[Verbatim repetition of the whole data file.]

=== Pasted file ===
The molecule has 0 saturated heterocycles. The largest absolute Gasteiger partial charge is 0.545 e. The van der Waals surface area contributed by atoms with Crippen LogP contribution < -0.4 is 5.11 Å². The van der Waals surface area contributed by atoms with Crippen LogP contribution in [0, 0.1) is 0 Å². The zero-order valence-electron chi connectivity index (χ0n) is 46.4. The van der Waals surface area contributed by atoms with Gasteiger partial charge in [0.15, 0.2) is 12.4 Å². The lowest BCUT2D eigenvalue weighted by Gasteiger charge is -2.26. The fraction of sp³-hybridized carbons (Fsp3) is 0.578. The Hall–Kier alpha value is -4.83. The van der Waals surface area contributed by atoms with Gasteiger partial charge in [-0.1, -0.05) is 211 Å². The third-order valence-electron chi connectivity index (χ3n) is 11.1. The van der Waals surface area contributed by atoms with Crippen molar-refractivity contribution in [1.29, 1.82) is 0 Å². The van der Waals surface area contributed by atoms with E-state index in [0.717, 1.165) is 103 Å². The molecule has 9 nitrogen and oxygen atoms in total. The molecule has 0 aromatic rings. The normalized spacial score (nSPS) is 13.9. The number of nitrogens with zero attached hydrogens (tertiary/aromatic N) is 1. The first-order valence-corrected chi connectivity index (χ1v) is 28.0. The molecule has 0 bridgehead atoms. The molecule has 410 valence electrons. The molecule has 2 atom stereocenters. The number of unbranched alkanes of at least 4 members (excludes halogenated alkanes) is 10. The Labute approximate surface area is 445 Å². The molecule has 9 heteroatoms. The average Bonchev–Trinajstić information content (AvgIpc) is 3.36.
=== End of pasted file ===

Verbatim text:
The molecule has 0 saturated heterocycles. The largest absolute Gasteiger partial charge is 0.545 e. The van der Waals surface area contributed by atoms with Crippen LogP contribution < -0.4 is 5.11 Å². The van der Waals surface area contributed by atoms with Crippen LogP contribution in [0, 0.1) is 0 Å². The zero-order valence-electron chi connectivity index (χ0n) is 46.4. The van der Waals surface area contributed by atoms with Gasteiger partial charge in [0.15, 0.2) is 12.4 Å². The lowest BCUT2D eigenvalue weighted by Gasteiger charge is -2.26. The fraction of sp³-hybridized carbons (Fsp3) is 0.578. The Hall–Kier alpha value is -4.83. The van der Waals surface area contributed by atoms with Gasteiger partial charge in [-0.1, -0.05) is 211 Å². The third-order valence-electron chi connectivity index (χ3n) is 11.1. The van der Waals surface area contributed by atoms with Crippen molar-refractivity contribution in [1.29, 1.82) is 0 Å². The van der Waals surface area contributed by atoms with E-state index in [0.717, 1.165) is 103 Å². The molecule has 9 nitrogen and oxygen atoms in total. The molecule has 0 aromatic rings. The normalized spacial score (nSPS) is 13.9. The number of nitrogens with zero attached hydrogens (tertiary/aromatic N) is 1. The first-order valence-corrected chi connectivity index (χ1v) is 28.0. The molecule has 0 bridgehead atoms. The molecule has 410 valence electrons. The molecule has 2 atom stereocenters. The number of unbranched alkanes of at least 4 members (excludes halogenated alkanes) is 10. The Labute approximate surface area is 445 Å². The molecule has 9 heteroatoms. The average Bonchev–Trinajstić information content (AvgIpc) is 3.36.